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I was tipped to the Gronwall-Wrightson research by Don Brady, a psychologist in upstate New York who has done his own important but little-noticed research on concussion history. His website is HERE.
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Dave Duerson’s Replacement on NFL Disability Board: New Deal Isn’t Finalized, So Hold Your Fire

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Published August 5th, 2011
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A war of words has erupted on the comments board under an item at the blog of Dave Pear, a leading dissident National Football League retired player. See “Dave Duerson’s Replacement” – Click HERE.
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The replacement is Sam McCullum, former Seattle Seahawks wide receiver. McCullum said earlier this week that, “time permitting,” he would announce details by Friday (today) of “a number of open issues” relating to pensions and disability benefits under the collective bargaining agreement between the NFL and the NFL Players Association.
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On Wednesday, McCullum posted comments under the Pear post, which was critical of the union and himself. McCullum said in part, “We have make [sic] progress because of efforts by a lot of folks, but the exact details are still being worked out as negotiations are still ongoing. Please wait until the final documents are drafted before you write it off as a failure.”
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Ex-NFLPA official Dave Meggyesy (who also has commented on my blog) also dismissed the Pear group’s “misinformation and conspiracy thinking.”
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And prominent players’ disability attorney John Hogan and others proceeded to rebut Meggyesy and McCullum.
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The internecine battles among players and ex-players are their own. But the existence of this rift, and the facts behind it, are revealing. If the NFLPA could not forge fundamental consensus with its core constituency, then we in the public have additional reason to question whether the league’s partner in NFL Player Care has been an honest broker of information about brain injuries for amateur athletes, as well.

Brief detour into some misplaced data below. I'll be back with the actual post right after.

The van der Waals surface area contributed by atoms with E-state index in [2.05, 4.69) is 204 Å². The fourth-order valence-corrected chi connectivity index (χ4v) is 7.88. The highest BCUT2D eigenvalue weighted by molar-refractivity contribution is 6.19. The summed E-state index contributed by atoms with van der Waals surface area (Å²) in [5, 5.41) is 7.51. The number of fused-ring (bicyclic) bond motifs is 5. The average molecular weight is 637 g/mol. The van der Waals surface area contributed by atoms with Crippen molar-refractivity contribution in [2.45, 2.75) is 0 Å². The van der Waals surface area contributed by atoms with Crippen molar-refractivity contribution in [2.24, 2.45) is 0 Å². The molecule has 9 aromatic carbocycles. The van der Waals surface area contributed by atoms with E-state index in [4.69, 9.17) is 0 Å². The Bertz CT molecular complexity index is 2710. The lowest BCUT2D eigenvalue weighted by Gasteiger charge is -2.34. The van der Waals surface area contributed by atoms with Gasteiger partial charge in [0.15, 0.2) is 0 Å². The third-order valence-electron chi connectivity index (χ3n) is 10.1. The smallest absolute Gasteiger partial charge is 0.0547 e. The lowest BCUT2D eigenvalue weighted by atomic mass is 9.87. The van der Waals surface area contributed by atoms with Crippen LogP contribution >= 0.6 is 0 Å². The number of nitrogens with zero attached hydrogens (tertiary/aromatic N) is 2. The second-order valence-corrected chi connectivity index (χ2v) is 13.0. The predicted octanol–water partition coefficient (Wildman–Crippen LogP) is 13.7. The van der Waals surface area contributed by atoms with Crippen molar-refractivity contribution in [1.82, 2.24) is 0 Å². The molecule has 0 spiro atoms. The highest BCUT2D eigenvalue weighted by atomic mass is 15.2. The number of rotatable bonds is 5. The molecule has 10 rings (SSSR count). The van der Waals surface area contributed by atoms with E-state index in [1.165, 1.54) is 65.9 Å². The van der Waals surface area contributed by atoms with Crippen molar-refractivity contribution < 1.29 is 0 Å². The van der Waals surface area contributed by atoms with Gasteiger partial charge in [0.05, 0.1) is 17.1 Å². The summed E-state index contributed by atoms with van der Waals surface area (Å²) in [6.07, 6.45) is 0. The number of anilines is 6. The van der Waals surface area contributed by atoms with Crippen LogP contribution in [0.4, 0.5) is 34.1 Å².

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Speaking of the late Dave Duerson himself, I understand that there is finally a hard-hitting independent story about his role, by a news outlet other than Concussion Inc., being readied for publication shortly.
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Irvin Muchnick is author of CHRIS & NANCY: The True Story of the Benoit Murder-Suicide and Pro Wrestling’s Cocktail of Death (2009) and WRESTLING BABYLON: Piledriving Tales of Drugs, Sex, Death, and Scandal (2007). He is a widely published magazine journalist and has appeared on forums as diverse as Fox News’ “O’Reilly Factor,” National Public Radio’s “Fresh Air with Terry Gross,” and ESPN’s “Up Close.” Muchnick is lead respondent in the landmark U.S. Supreme Court case for freelance writers’ rights, Reed Elsevier v. Muchnick.
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BeyondChron contributor Irvin Muchnick has launched his new website and blog “Concussion Inc.”. You can also find Irv on Twitter at http://twitter.com/irvmuch.
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One Response so far | Have Your Say!

  1. Dave Pear
    August 8th, 2011 at 1:31 pm #

    Dave Pear

    Firm and determined retired players will be in this battle for justice as we continue to expose the double-dealing deeds of our counterfeit union (non-union) and its corrupt leadership.

    Justice for retired players (especially pre-1993) NOW!

    Regards,
    Dave & Heidi Pear